There’s no possibility of a White Christmas in Singapore. The next best thing for us, perhaps, would be the annual Christmas light-up along Orchard Road, which has been a staple since 1984.
MINISO entered the Singapore market late last year with some fanfare and much ridicule. With a logo with the same shade of red as Uniqlo, a name that one would naturally associate with Daiso, and a tagline that looks like MUJI, on top of the fact that MINISO isn’t quite Japanese despite what they insist, one would think that MINISO wouldn’t stand the test of time in brand-conscious Singapore.
When you mention Rochor Centre, the one image that pops up in everyone’s minds is that of four colourful blocks, draped in the richest shades of red, blue, yellow and green. The place has become a popular hotspot for Instragammers eager to take their last shots before the place fades away into history.
As it turns out, Rochor Centre wasn’t always painted this way. If not for the colours, would we even bother? Perhaps.
Unlike the two previous editions of Christmas Wonderland, this year’s edition charges an entrance fee ranging from $4 to $8. Call it human psychology, but Christmas Wonderland feels a little more appealing with an entrance fee put in place. You would expect a ticketed event to be better organised, with a line-up of activities and food in a carvinal-like atmosphere, rather than what seems to be little more than an over-glorified Christmas display.
I was at Ang Mo Kio station on a Saturday morning and a lady was giving out copies of the weekend edition of TODAY, a local freesheet. I was low on data and it would be a long ride to Beauty World, so I grabbed a copy. I went about on my merry way, reading … Read more
Update 17 February 2017: It has now been officially confirmed that the SmartWatch 3 will NOT support Android Wear 2.0. As such, it is difficult to recommend you buying this watch any longer.
As I write this, the Sony SmartWatch 3 (SW3) has been out for more than two years. That’s an eternity when it comes to consumer electronics, and even more so when it comes to smartwatches, an industry that has yet to come of age. And yes, the SW3 preceeds even the first generation Apple Watch.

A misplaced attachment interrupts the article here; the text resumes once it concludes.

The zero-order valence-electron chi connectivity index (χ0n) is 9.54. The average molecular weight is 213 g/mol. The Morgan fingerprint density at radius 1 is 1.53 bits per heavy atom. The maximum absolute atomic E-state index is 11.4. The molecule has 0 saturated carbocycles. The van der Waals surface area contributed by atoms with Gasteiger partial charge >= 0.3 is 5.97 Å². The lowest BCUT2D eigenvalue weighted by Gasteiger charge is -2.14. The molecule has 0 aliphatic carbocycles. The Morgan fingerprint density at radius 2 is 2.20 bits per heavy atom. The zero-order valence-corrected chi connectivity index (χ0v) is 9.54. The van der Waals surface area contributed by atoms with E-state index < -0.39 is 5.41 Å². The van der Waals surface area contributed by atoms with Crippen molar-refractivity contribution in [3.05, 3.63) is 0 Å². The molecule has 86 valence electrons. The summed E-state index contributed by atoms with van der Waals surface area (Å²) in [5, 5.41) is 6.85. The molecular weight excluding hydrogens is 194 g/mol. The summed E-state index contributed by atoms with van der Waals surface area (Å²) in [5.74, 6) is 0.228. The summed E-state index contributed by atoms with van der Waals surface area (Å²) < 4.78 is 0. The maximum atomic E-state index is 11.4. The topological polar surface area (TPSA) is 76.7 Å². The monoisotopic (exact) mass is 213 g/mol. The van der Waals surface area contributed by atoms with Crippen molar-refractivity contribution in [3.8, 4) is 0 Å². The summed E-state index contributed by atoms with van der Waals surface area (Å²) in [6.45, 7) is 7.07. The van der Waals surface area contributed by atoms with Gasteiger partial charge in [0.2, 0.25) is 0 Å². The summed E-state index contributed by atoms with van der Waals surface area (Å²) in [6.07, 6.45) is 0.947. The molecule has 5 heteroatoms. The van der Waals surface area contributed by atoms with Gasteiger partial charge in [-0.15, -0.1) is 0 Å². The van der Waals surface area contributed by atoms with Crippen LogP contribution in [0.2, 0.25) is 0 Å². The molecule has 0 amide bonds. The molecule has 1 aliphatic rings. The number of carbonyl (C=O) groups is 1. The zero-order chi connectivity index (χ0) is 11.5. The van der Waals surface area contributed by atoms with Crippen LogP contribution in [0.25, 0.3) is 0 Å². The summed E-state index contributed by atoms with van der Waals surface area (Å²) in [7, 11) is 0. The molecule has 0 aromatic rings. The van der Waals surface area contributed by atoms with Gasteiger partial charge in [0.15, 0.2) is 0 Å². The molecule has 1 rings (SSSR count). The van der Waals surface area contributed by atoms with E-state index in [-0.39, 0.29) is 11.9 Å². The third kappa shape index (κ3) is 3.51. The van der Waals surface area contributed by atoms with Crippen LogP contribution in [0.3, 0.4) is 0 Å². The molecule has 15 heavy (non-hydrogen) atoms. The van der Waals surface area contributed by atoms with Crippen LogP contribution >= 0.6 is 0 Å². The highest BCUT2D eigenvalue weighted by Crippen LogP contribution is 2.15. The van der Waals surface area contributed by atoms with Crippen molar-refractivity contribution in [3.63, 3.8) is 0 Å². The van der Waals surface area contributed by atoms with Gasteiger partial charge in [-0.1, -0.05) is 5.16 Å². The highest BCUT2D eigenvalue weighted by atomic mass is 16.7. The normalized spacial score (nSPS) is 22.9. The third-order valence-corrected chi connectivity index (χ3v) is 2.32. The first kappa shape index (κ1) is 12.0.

Since the SW3’s release, we had seen a move towards more stylish (or differentiated) watches with round faces from the likes of Tag Heuer, Fossil, Casio and Nixon. Meanwhile, Sony has been unusually quiet in this regard, with little indication of an impending successor.
Still, while the SW3 may not be a looker (even with the stainless steel band) the SW3 holds its own in terms of specifications, with processing speed, RAM and storage space by-and-large on par with contemporary watches, and even features a built-in GPS, a rarity when it comes to Android Wear watches.
I previously covered season 1 of the National Steps Challenge (NSC) as part of my review of the supplied Actxa Stride tracker. I ended up with a $5 FairPrice voucher and $10 CapitaLand mall voucher, both of which I have yet to use, but unfortunately the Stride tracker got loose one day and dropped out of my wrists unknowingly, leaving me with a band and no tracker.
An old Singapore patriotic song goes “you can take a little trip around Singapore town, in a Singapore city bus”. That may be true 50 years back, but ‘Singapore town’ is much bigger today, and with it the number of transport options have also risen considerably. With skyscrapers and similar-looking high-rise apartments towering all around, it can be easy for one unfamiliar with Singapore to get lost in this concrete jungle. What, then, is the best way to move around Singapore for the inexperienced?
What were we doing at the start of August this year? Well, obsessing over 纯粹。喝 (Chun Cui He) milk tea bottles. Because we Singaporeans are savvy hoarders and flippers (just look at the number of opportunists on Carousell), 7-Eleven had to limit each person to just six bottles.
I managed to get my hands on it only after the craze died down somewhat–and the milk tea tasted almost exactly like Mineshine as I remember it. Nothing too special, and certainly not up to the standards of Gong Cha or Koi. The latte was slightly better, but nothing worth queueing for.
Of course, within the same month itself, the AVA discovered that the milk tea version contained a food additive that was banned in Singapore. The latte version is still being sold sporadically, though the demand has mostly subsided.
Like most other Singaporean Chinese teens in the mid-2000s (or at least those who listened to Mandopop), Jay Chou was a constant in my playlist. Don’t ask me how–but I ended up having every of his albums in my iPod then.
I never got a chance to attend his concerts, though. Maybe I wasn’t that big of a fan, or perhaps his tickets were just too expensive. Meanwhile, I made do by listening to his concert CDs, which I enjoyed very much, because of the way he would try to sing the song in a slightly different way each time.
Some nine years back, I purchased my first ever Walkman phone, the W850i. It didn’t come with a 3.5mm headphone jack–instead you had to connect a dongle to the phone’s proprietary FastPort, from which you could then attach your own headphones. It wasn’t much of a big deal back then, since I also owned an iPod, and the dongle also served double duty as a microphone. Or perhaps because I didn’t need to charge my phone multiple times per day back then. Even so, the W850i charger had a pass-through port allowing you to charge and listen to your tunes at the same time.